The new toy characters alone make this movie worth seeing. “Forky” (Tony Hale), a spork with googly eyes made by little Bonnie at kindergarten orientation, is a delightfully weird addition to the gang. Keanu Reeves voices Duke Caboom, a Canadian toy daredevil motorcycle rider with a hilarious amount of pride in himself. Keegan-Michael Key and Jordan Peele show up as the voices of insanely cute and also unruly plush carnival prizes, a bird and a bunny, with overactive imaginations. An antique doll with a pull string but a malfunctioning motor that makes her borderline villainous in her desire for the working motor in Woody’s back, is voiced by Christian Hendricks.

And yes, of course, Tim Allen also returns as Buzz Lightyear, with an amusing running joke about considering his button-press recorded sayings his “inner voice.” Pretty much all the rest of the regular toys return as well, particularly Bo Peep, here basically getting a co-lead part in the story.

Thus, as you might imagine, a whole lot is going on in this movie. It’s an hour and forty minutes long, and it zips along so quickly it feels much shorter than that. And, I must also admit, the more I think about it after the fact, the greater my appreciation for it becomes. That doesn’t make it any more vital as an addition to the series, but it does illustrate that not a single moment of time is wasted watching it either. As with its predecessors, I will no doubt by happy to go see it again.

As always, I must mention the animation. It is as impressive as ever, and here easily the most impressive part of the film — pretty on-brand for Pixar. Because Bonnie’s family has chosen to take a road trip in the interim between kindergarten orientation and the official start of the school year, the majority of the story takes place first on the road, and then at the aforementioned carnival — only a fraction of it takes place in Bonnie’s bedroom. And this carnival allows for some spectacular visual backdrops, the lights, the colors, the spinning rides, the occasional fireworks. This could easily have been a sensory overload, but the animators here present it with a unique beauty, often as deliberately blurred background for the action of the story. It’s animation that looks remarkably like a location shoot.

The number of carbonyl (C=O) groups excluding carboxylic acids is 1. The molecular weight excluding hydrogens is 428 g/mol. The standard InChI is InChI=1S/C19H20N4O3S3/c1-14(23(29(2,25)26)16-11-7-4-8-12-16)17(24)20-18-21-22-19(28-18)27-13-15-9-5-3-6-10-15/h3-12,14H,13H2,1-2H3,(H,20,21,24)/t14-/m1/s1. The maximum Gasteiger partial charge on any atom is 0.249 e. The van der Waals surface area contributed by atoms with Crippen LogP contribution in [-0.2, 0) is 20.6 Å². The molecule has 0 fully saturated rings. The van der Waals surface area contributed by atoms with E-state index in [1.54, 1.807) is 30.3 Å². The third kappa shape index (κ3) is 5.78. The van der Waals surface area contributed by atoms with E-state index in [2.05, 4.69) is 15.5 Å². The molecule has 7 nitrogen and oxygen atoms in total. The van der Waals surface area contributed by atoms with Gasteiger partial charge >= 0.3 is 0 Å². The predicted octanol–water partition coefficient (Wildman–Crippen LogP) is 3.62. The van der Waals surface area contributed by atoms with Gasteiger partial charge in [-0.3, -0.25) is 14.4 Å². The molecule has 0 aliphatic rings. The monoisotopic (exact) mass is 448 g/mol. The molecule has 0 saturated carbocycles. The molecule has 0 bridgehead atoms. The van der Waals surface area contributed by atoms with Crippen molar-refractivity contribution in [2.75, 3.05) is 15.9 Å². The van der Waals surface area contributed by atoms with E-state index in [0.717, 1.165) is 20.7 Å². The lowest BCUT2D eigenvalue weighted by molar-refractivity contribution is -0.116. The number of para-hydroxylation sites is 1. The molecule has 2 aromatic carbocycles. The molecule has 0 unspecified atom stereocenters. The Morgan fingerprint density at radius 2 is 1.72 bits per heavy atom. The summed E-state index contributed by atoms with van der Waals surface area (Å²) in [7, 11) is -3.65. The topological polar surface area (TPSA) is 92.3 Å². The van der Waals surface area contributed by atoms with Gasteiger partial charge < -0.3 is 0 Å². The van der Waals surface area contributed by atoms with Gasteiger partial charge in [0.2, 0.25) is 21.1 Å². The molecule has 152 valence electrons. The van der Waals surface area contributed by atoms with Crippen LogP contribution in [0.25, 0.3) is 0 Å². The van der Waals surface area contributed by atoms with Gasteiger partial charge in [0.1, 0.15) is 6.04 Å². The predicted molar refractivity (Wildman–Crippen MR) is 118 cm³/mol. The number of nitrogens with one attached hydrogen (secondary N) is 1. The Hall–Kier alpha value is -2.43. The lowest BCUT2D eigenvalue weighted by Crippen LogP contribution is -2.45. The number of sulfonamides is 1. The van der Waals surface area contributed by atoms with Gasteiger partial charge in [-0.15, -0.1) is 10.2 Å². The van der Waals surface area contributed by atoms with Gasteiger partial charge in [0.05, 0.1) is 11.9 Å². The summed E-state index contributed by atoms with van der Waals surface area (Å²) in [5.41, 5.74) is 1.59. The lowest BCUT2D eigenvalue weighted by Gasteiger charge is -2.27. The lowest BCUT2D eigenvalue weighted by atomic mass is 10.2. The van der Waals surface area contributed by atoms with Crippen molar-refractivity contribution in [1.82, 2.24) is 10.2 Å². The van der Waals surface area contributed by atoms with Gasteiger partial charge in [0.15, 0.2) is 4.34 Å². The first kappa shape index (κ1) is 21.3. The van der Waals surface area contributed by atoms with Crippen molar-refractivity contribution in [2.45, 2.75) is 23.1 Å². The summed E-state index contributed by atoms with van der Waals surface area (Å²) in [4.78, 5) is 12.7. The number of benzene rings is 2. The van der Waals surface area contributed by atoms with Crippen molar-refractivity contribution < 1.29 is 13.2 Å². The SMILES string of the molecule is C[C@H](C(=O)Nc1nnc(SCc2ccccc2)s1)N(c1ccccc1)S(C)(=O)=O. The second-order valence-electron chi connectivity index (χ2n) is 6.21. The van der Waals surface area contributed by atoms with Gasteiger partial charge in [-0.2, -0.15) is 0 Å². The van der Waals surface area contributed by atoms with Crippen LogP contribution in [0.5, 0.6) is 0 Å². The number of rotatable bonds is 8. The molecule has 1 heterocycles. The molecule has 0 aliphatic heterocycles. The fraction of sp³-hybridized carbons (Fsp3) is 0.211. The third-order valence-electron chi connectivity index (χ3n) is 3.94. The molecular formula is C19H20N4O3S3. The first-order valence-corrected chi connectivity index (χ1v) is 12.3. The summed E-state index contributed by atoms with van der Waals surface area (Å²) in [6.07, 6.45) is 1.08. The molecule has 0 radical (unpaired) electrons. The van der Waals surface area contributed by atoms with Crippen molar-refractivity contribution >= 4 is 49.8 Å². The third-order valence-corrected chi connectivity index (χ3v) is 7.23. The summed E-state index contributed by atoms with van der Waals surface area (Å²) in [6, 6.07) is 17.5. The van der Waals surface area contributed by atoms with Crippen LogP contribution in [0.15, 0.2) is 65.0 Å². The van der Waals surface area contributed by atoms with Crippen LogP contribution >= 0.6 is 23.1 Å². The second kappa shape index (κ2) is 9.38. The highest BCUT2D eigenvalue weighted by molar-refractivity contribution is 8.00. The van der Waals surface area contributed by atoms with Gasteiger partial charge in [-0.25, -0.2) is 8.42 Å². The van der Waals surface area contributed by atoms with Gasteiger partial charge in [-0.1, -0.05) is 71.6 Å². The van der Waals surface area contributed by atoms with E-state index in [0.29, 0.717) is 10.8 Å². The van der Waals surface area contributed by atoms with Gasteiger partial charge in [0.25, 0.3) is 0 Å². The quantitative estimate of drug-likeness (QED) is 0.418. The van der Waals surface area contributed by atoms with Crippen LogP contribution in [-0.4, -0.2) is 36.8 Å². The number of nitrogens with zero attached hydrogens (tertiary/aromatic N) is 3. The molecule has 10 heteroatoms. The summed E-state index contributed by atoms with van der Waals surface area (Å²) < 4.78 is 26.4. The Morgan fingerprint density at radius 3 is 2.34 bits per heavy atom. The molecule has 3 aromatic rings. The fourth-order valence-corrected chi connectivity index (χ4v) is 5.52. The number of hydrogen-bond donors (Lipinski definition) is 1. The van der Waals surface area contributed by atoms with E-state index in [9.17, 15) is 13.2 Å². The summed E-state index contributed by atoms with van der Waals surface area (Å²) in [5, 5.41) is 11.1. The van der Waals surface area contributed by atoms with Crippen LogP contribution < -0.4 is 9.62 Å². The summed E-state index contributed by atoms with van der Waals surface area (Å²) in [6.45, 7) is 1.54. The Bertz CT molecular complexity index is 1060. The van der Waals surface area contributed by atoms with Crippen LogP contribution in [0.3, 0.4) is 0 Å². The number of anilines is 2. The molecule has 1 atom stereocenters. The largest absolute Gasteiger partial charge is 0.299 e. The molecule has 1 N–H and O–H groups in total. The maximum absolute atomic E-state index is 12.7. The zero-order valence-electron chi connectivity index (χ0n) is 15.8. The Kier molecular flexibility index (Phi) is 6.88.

I suppose these flourishes are increasingly necessary, lest the repetition of the conceit, that toys get misplaced and must find their way back to their kids, get stale. It’s true that these stories are really just variations on the same basic concepts — but then, aren’t all stories? The joy is in the details, and this is a film with plenty such joy to offer.

A return to something we did not need but are sure glad to have.

A return to something we did not need but are sure glad to have.

Overall: B+

SIFF Advance: PACHAMAMA

Directing: B+
Acting: B
Writing: B+
Cinematography: A-
Editing: B+
Animation: A

Although its run time clocks in at an unusually brief 72 minutes, Pachamama is an animated feature the allows its story to settle and sink in, rather than presenting itself as though it is competing for the minuscule attention spans of eight-year-olds. The truth is that likely means it won’t get seen by a particularly wide audience, and that makes me sad. Its animation, “inspired by colorful indigenous art,” is reason enough to be seen on its own.